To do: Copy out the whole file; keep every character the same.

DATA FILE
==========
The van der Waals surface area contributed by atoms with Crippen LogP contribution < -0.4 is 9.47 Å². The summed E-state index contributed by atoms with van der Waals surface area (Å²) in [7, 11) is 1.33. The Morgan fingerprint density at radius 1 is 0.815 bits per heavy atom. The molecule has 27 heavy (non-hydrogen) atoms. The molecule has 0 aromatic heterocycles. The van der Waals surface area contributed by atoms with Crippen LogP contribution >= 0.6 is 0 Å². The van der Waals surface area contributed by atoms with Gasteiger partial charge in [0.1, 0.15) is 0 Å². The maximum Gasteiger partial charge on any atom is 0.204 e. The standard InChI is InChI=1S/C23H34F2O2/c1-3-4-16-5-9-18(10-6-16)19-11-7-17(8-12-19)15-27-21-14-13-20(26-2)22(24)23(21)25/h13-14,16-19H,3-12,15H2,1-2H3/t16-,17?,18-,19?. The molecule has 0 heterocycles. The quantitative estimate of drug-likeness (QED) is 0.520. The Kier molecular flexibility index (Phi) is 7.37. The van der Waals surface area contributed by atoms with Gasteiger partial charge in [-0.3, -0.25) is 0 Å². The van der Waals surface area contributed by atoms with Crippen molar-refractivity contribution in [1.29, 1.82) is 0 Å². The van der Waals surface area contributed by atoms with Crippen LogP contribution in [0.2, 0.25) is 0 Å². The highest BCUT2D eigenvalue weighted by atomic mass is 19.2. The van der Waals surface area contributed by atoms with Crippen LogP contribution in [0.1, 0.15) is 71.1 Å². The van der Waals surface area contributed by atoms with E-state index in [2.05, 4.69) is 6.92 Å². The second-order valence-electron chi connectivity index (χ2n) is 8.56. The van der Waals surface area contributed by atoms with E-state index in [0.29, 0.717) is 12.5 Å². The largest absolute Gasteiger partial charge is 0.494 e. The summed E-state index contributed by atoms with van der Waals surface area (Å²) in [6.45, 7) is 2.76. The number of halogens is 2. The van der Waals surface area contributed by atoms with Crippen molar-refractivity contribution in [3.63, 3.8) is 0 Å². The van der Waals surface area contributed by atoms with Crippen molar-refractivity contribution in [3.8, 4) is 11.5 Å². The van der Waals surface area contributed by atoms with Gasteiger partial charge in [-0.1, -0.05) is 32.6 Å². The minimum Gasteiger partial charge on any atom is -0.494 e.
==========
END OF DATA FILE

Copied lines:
The van der Waals surface area contributed by atoms with Crippen LogP contribution < -0.4 is 9.47 Å². The summed E-state index contributed by atoms with van der Waals surface area (Å²) in [7, 11) is 1.33. The Morgan fingerprint density at radius 1 is 0.815 bits per heavy atom. The molecule has 27 heavy (non-hydrogen) atoms. The molecule has 0 aromatic heterocycles. The van der Waals surface area contributed by atoms with Crippen LogP contribution >= 0.6 is 0 Å². The van der Waals surface area contributed by atoms with Gasteiger partial charge in [0.1, 0.15) is 0 Å². The maximum Gasteiger partial charge on any atom is 0.204 e. The standard InChI is InChI=1S/C23H34F2O2/c1-3-4-16-5-9-18(10-6-16)19-11-7-17(8-12-19)15-27-21-14-13-20(26-2)22(24)23(21)25/h13-14,16-19H,3-12,15H2,1-2H3/t16-,17?,18-,19?. The molecule has 0 heterocycles. The quantitative estimate of drug-likeness (QED) is 0.520. The Kier molecular flexibility index (Phi) is 7.37. The van der Waals surface area contributed by atoms with Gasteiger partial charge in [-0.3, -0.25) is 0 Å². The van der Waals surface area contributed by atoms with Crippen molar-refractivity contribution in [1.29, 1.82) is 0 Å². The van der Waals surface area contributed by atoms with Crippen LogP contribution in [0.2, 0.25) is 0 Å². The highest BCUT2D eigenvalue weighted by atomic mass is 19.2. The van der Waals surface area contributed by atoms with Crippen LogP contribution in [0.1, 0.15) is 71.1 Å². The van der Waals surface area contributed by atoms with E-state index in [2.05, 4.69) is 6.92 Å². The second-order valence-electron chi connectivity index (χ2n) is 8.56. The van der Waals surface area contributed by atoms with E-state index in [0.29, 0.717) is 12.5 Å². The largest absolute Gasteiger partial charge is 0.494 e. The summed E-state index contributed by atoms with van der Waals surface area (Å²) in [6.45, 7) is 2.76. The number of halogens is 2. The van der Waals surface area contributed by atoms with Crippen molar-refractivity contribution in [3.63, 3.8) is 0 Å². The van der Waals surface area contributed by atoms with Crippen molar-refractivity contribution in [3.8, 4) is 11.5 Å². The van der Waals surface area contributed by atoms with Gasteiger partial charge in [-0.1, -0.05) is 32.6 Å². The minimum Gasteiger partial charge on any atom is -0.494 e.